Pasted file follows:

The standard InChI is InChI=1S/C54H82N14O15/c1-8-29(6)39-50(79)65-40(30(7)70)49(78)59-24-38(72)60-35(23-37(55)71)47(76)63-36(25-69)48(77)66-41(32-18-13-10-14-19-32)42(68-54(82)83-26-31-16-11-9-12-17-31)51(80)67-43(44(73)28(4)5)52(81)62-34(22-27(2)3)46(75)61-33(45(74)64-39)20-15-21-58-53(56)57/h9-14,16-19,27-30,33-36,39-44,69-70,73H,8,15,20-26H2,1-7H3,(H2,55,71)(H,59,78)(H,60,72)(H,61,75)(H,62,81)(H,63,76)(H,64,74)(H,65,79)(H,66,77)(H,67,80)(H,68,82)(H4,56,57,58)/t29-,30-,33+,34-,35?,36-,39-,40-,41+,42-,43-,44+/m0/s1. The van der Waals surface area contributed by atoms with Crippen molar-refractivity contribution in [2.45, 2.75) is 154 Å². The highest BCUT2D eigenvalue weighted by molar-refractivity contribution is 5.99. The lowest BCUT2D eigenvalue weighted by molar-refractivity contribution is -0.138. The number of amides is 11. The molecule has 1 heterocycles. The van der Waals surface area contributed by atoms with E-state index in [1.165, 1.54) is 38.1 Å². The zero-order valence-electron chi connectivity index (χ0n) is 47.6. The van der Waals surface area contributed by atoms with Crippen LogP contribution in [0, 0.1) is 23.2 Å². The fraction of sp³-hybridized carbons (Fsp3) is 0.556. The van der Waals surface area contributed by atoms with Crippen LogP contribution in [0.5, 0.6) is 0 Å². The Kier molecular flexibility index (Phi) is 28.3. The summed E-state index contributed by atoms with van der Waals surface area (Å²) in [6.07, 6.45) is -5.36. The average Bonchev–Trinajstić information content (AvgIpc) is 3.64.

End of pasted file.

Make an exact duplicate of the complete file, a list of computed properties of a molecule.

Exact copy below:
The standard InChI is InChI=1S/C54H82N14O15/c1-8-29(6)39-50(79)65-40(30(7)70)49(78)59-24-38(72)60-35(23-37(55)71)47(76)63-36(25-69)48(77)66-41(32-18-13-10-14-19-32)42(68-54(82)83-26-31-16-11-9-12-17-31)51(80)67-43(44(73)28(4)5)52(81)62-34(22-27(2)3)46(75)61-33(45(74)64-39)20-15-21-58-53(56)57/h9-14,16-19,27-30,33-36,39-44,69-70,73H,8,15,20-26H2,1-7H3,(H2,55,71)(H,59,78)(H,60,72)(H,61,75)(H,62,81)(H,63,76)(H,64,74)(H,65,79)(H,66,77)(H,67,80)(H,68,82)(H4,56,57,58)/t29-,30-,33+,34-,35?,36-,39-,40-,41+,42-,43-,44+/m0/s1. The van der Waals surface area contributed by atoms with Crippen molar-refractivity contribution in [2.45, 2.75) is 154 Å². The highest BCUT2D eigenvalue weighted by molar-refractivity contribution is 5.99. The lowest BCUT2D eigenvalue weighted by molar-refractivity contribution is -0.138. The number of amides is 11. The molecule has 1 heterocycles. The van der Waals surface area contributed by atoms with E-state index in [1.165, 1.54) is 38.1 Å². The zero-order valence-electron chi connectivity index (χ0n) is 47.6. The van der Waals surface area contributed by atoms with Crippen LogP contribution in [0, 0.1) is 23.2 Å². The fraction of sp³-hybridized carbons (Fsp3) is 0.556. The van der Waals surface area contributed by atoms with Crippen LogP contribution in [0.5, 0.6) is 0 Å². The Kier molecular flexibility index (Phi) is 28.3. The summed E-state index contributed by atoms with van der Waals surface area (Å²) in [6.07, 6.45) is -5.36. The average Bonchev–Trinajstić information content (AvgIpc) is 3.64.